Commentary: Abdulmutallab’s life sentence underscores effectiveness of federal courts in terrorism cases
Umar Farouk Abdulmutallab’s life sentence validates the Justice Department’s decision to prosecute the Al Qaeda terrorist in a civilian court rather than a secret military tribunal.
The so-called “underwear bomber” was sentenced to life in prison last week for the attempted Christmas day bombing of Northwest Airline flight 253 in 2009. The 25-year-old Nigerian-born, London-educated engineer admitted he was trained and provided the bomb materials by Al Qaeda in Yemen.
The case “shows that the civilian court system is a valuable mechanism for obtaining intelligence and convicting terrorists with the legal certainty and transparency that instills public confidence in American justice,” said Barbara McQuade, U.S. Attorney for the Eastern District of Michigan.
Abdulmutallab’s life sentence is the latest in a slew of terrorism cases successfully prosecuted in federal court. Since 9/11, civilian courts have convicted more than 400 terrorists. According to a 2009 study by Human Rights First, terrorist suspects tried in federal court were convicted 91% of the time between September 2001 and June 2009. In comparison, in the 10 years since Guantanamo was opened, the military tribunal convicted only 6 terrorists; another 6 cases are currently pending before the tribunal.
But back in 2010, the Justice Department’s decision to file criminal charges in federal court was vehemently attacked by Republican lawmakers, who claimed that Abdulmutallab was a war “combatant” and sought to detain him in Guantanamo, where he could be subjected to “enhanced interrogation techniques” (aka torture) by intelligence officials. Those Republican lawmakers included: Sen. Mitch McConnell (R-Ky.), Sen. Susan Collins (R-Maine), Sen. Bob Bennett (R-Fla.), then-Sen. John Ensign (R-Nev.), then-Sen. Kit Bond (R-Mo.), Sen. David Vitter (R-La.), Sen. John Cornyn (R-Texas), Sen. James Inhofe (R-Okla.), Sen. Saxby Chambliss (R-Ga.), and Sen. Roger Wicker (R-Miss.); they were joined by Sen. Joe Lieberman (I-Conn.).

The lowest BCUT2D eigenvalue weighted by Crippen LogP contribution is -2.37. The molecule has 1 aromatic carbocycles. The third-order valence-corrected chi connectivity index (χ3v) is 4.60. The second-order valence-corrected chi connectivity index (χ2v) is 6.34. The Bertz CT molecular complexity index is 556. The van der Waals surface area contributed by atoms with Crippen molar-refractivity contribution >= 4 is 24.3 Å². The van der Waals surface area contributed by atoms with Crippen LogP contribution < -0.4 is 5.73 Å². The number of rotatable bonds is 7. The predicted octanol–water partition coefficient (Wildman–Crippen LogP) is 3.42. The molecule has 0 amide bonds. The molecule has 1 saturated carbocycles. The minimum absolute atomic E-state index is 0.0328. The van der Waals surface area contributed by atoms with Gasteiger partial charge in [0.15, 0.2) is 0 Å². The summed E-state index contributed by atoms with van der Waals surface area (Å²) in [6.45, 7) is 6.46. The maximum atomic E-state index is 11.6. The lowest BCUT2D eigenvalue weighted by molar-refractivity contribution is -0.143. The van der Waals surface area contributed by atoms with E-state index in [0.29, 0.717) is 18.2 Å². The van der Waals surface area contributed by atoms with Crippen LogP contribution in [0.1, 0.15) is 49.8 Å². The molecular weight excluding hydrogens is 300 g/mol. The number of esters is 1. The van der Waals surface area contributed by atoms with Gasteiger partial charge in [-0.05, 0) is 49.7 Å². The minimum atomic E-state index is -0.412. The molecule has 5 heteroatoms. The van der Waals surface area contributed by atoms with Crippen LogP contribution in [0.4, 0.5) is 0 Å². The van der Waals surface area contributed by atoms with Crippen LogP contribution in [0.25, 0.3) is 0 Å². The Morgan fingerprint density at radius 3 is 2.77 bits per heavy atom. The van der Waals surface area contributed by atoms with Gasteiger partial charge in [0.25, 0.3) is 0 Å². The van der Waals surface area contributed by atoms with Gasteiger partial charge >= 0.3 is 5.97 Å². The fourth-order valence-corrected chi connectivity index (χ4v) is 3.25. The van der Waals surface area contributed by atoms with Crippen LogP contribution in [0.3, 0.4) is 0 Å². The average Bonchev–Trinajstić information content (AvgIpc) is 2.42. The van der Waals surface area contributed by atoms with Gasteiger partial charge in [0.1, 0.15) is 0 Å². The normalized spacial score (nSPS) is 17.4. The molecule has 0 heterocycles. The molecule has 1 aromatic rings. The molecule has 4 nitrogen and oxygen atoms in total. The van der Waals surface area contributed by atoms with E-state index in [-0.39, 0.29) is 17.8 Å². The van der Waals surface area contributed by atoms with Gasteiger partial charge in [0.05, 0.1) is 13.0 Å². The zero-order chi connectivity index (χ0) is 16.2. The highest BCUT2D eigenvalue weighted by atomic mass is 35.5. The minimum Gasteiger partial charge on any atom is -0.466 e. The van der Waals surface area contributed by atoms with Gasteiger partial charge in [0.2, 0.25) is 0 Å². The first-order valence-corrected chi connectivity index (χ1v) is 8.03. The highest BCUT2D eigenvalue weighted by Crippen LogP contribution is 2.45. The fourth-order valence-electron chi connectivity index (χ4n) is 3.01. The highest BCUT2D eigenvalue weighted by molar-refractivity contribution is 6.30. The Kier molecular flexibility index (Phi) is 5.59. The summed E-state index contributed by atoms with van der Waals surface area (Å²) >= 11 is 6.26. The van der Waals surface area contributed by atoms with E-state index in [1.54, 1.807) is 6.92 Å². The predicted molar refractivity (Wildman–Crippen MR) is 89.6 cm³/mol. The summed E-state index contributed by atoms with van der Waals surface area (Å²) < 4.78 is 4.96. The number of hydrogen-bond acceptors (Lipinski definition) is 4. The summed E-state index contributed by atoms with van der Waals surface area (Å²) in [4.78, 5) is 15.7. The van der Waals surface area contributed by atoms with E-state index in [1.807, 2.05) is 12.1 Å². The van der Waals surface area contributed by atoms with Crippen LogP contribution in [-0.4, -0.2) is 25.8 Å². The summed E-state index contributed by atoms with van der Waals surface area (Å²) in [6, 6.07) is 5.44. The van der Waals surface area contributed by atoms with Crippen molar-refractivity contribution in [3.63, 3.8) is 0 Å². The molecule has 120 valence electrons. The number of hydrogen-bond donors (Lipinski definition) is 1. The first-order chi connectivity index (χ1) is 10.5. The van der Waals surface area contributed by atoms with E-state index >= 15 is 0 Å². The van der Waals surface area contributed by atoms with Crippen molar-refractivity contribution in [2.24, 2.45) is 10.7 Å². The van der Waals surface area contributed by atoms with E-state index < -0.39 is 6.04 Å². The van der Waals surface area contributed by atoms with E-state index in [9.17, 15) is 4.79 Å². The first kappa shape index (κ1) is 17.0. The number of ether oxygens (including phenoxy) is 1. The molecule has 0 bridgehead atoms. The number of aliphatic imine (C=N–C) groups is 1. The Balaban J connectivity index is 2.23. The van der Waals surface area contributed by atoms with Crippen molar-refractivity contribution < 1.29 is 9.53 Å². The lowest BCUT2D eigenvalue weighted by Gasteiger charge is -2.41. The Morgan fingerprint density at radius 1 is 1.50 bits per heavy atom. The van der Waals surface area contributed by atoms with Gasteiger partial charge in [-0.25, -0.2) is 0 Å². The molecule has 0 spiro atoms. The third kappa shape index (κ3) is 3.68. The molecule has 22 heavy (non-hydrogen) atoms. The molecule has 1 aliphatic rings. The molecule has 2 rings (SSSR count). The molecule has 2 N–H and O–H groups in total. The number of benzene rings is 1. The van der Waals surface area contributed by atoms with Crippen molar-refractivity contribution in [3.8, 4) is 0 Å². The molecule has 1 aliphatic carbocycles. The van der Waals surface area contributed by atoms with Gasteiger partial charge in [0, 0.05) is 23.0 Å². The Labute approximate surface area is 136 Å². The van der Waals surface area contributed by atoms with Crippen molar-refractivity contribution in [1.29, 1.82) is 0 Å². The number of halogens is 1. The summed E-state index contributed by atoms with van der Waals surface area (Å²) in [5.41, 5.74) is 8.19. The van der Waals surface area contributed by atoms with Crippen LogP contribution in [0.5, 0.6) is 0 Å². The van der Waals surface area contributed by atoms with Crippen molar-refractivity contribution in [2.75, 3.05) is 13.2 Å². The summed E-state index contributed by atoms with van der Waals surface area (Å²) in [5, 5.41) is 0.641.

Sen. Collins (R-Me.) even introduced a bill – S.2943 – to block the Justice Department from interrogating or filing criminal charges against a terrorist suspect until after the department consults with the Director of National Intelligence, the Director of the National Counterterrorism Center, the Secretary of Homeland Security, and the Secretary of Defense. The legislation would force the Justice Department to transfer suspects to Guantanamo, where individuals deemed as “enemy combatants” may be detained indefinitely without charge or trial. Collins justified her bill by claiming that “our civil justice system, as opposed to military detention, encourages terrorists to ʻlawyer-upʼ and stop answering questions.”